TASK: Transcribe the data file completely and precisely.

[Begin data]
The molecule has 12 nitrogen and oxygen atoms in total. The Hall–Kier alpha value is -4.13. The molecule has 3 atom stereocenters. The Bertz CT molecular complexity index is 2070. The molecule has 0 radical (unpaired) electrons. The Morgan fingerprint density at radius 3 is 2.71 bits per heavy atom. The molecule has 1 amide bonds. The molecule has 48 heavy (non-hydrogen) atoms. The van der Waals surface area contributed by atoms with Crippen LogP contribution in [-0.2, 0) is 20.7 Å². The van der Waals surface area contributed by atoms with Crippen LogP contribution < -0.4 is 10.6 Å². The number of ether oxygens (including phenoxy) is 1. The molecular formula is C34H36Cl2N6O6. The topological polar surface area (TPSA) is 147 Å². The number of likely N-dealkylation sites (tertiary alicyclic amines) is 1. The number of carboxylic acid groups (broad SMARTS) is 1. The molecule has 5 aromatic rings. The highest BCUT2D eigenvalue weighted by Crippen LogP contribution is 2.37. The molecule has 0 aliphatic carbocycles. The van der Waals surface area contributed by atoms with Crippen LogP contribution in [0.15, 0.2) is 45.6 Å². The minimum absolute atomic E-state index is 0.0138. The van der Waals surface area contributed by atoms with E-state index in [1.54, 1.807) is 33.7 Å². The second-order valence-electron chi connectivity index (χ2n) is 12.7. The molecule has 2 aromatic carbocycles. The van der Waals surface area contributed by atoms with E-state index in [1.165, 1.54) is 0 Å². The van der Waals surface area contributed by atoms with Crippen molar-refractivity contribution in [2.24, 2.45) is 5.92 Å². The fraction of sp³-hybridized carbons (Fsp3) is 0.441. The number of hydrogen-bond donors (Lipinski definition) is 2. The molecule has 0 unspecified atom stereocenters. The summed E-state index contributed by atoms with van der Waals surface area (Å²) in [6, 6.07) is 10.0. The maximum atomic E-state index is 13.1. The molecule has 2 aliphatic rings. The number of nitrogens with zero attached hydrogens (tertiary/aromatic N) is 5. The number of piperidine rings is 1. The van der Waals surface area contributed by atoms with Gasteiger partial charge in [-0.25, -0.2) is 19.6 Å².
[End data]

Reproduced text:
The molecule has 12 nitrogen and oxygen atoms in total. The Hall–Kier alpha value is -4.13. The molecule has 3 atom stereocenters. The Bertz CT molecular complexity index is 2070. The molecule has 0 radical (unpaired) electrons. The Morgan fingerprint density at radius 3 is 2.71 bits per heavy atom. The molecule has 1 amide bonds. The molecule has 48 heavy (non-hydrogen) atoms. The van der Waals surface area contributed by atoms with Crippen LogP contribution in [-0.2, 0) is 20.7 Å². The van der Waals surface area contributed by atoms with Crippen LogP contribution < -0.4 is 10.6 Å². The number of ether oxygens (including phenoxy) is 1. The molecular formula is C34H36Cl2N6O6. The topological polar surface area (TPSA) is 147 Å². The number of likely N-dealkylation sites (tertiary alicyclic amines) is 1. The number of carboxylic acid groups (broad SMARTS) is 1. The molecule has 5 aromatic rings. The highest BCUT2D eigenvalue weighted by Crippen LogP contribution is 2.37. The molecule has 0 aliphatic carbocycles. The van der Waals surface area contributed by atoms with Crippen LogP contribution in [0.15, 0.2) is 45.6 Å². The minimum absolute atomic E-state index is 0.0138. The van der Waals surface area contributed by atoms with E-state index in [1.54, 1.807) is 33.7 Å². The second-order valence-electron chi connectivity index (χ2n) is 12.7. The molecule has 2 aromatic carbocycles. The van der Waals surface area contributed by atoms with E-state index in [1.165, 1.54) is 0 Å². The van der Waals surface area contributed by atoms with Crippen molar-refractivity contribution in [2.24, 2.45) is 5.92 Å². The fraction of sp³-hybridized carbons (Fsp3) is 0.441. The number of hydrogen-bond donors (Lipinski definition) is 2. The molecule has 0 unspecified atom stereocenters. The summed E-state index contributed by atoms with van der Waals surface area (Å²) in [6, 6.07) is 10.0. The maximum atomic E-state index is 13.1. The molecule has 2 aliphatic rings. The number of nitrogens with zero attached hydrogens (tertiary/aromatic N) is 5. The number of piperidine rings is 1. The van der Waals surface area contributed by atoms with Gasteiger partial charge in [-0.25, -0.2) is 19.6 Å².